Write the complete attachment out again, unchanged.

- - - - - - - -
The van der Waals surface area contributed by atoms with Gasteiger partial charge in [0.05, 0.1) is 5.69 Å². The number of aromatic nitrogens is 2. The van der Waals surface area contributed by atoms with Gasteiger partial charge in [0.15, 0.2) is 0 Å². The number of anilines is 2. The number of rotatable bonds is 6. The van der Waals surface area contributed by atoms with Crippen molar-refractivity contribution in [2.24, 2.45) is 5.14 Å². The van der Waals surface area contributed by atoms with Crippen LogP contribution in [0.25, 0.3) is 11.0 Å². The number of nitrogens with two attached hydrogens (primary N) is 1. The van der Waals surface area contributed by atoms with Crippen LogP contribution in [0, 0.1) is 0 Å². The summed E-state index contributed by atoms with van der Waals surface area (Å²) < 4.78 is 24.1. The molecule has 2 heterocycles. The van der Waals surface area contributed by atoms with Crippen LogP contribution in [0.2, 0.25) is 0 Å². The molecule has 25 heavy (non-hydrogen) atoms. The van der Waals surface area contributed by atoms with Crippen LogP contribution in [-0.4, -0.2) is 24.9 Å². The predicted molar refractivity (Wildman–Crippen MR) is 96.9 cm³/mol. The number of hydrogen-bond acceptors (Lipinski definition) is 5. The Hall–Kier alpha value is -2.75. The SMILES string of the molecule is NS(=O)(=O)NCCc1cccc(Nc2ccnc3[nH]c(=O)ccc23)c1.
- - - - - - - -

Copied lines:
The van der Waals surface area contributed by atoms with Gasteiger partial charge in [0.05, 0.1) is 5.69 Å². The number of aromatic nitrogens is 2. The van der Waals surface area contributed by atoms with Gasteiger partial charge in [0.15, 0.2) is 0 Å². The number of anilines is 2. The number of rotatable bonds is 6. The van der Waals surface area contributed by atoms with Crippen molar-refractivity contribution in [2.24, 2.45) is 5.14 Å². The van der Waals surface area contributed by atoms with Crippen LogP contribution in [0.25, 0.3) is 11.0 Å². The number of nitrogens with two attached hydrogens (primary N) is 1. The van der Waals surface area contributed by atoms with Crippen LogP contribution in [0, 0.1) is 0 Å². The summed E-state index contributed by atoms with van der Waals surface area (Å²) < 4.78 is 24.1. The molecule has 2 heterocycles. The van der Waals surface area contributed by atoms with Crippen LogP contribution in [0.2, 0.25) is 0 Å². The molecule has 25 heavy (non-hydrogen) atoms. The van der Waals surface area contributed by atoms with Crippen LogP contribution in [-0.4, -0.2) is 24.9 Å². The predicted molar refractivity (Wildman–Crippen MR) is 96.9 cm³/mol. The number of hydrogen-bond acceptors (Lipinski definition) is 5. The Hall–Kier alpha value is -2.75. The SMILES string of the molecule is NS(=O)(=O)NCCc1cccc(Nc2ccnc3[nH]c(=O)ccc23)c1.